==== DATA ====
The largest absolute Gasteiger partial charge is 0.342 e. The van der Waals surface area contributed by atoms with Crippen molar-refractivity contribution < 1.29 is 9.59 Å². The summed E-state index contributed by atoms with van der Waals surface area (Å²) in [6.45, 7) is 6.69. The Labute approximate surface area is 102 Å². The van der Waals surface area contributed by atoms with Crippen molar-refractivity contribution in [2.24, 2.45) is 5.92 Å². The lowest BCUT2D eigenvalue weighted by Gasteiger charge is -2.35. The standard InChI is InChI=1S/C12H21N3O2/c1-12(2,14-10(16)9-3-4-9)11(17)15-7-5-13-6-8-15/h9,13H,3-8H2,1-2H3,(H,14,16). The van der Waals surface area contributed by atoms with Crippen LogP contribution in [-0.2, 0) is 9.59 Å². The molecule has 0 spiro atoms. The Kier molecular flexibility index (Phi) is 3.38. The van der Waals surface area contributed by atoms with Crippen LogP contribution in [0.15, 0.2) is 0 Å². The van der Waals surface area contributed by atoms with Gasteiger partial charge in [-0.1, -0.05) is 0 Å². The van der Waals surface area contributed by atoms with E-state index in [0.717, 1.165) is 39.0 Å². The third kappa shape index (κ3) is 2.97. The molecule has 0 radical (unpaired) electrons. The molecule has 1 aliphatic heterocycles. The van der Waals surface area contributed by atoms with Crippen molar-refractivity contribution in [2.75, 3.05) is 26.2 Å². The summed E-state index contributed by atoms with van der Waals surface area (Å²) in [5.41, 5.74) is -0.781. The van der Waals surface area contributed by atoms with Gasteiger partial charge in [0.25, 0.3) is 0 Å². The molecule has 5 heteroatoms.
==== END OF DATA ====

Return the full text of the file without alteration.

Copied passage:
The largest absolute Gasteiger partial charge is 0.342 e. The van der Waals surface area contributed by atoms with Crippen molar-refractivity contribution < 1.29 is 9.59 Å². The summed E-state index contributed by atoms with van der Waals surface area (Å²) in [6.45, 7) is 6.69. The Labute approximate surface area is 102 Å². The van der Waals surface area contributed by atoms with Crippen molar-refractivity contribution in [2.24, 2.45) is 5.92 Å². The lowest BCUT2D eigenvalue weighted by Gasteiger charge is -2.35. The standard InChI is InChI=1S/C12H21N3O2/c1-12(2,14-10(16)9-3-4-9)11(17)15-7-5-13-6-8-15/h9,13H,3-8H2,1-2H3,(H,14,16). The van der Waals surface area contributed by atoms with Crippen LogP contribution in [-0.2, 0) is 9.59 Å². The molecule has 0 spiro atoms. The Kier molecular flexibility index (Phi) is 3.38. The van der Waals surface area contributed by atoms with Crippen LogP contribution in [0.15, 0.2) is 0 Å². The van der Waals surface area contributed by atoms with Gasteiger partial charge in [-0.1, -0.05) is 0 Å². The van der Waals surface area contributed by atoms with E-state index in [0.717, 1.165) is 39.0 Å². The third kappa shape index (κ3) is 2.97. The molecule has 0 radical (unpaired) electrons. The molecule has 1 aliphatic heterocycles. The van der Waals surface area contributed by atoms with Crippen molar-refractivity contribution in [2.75, 3.05) is 26.2 Å². The summed E-state index contributed by atoms with van der Waals surface area (Å²) in [5.41, 5.74) is -0.781. The van der Waals surface area contributed by atoms with Gasteiger partial charge in [0.25, 0.3) is 0 Å². The molecule has 5 heteroatoms.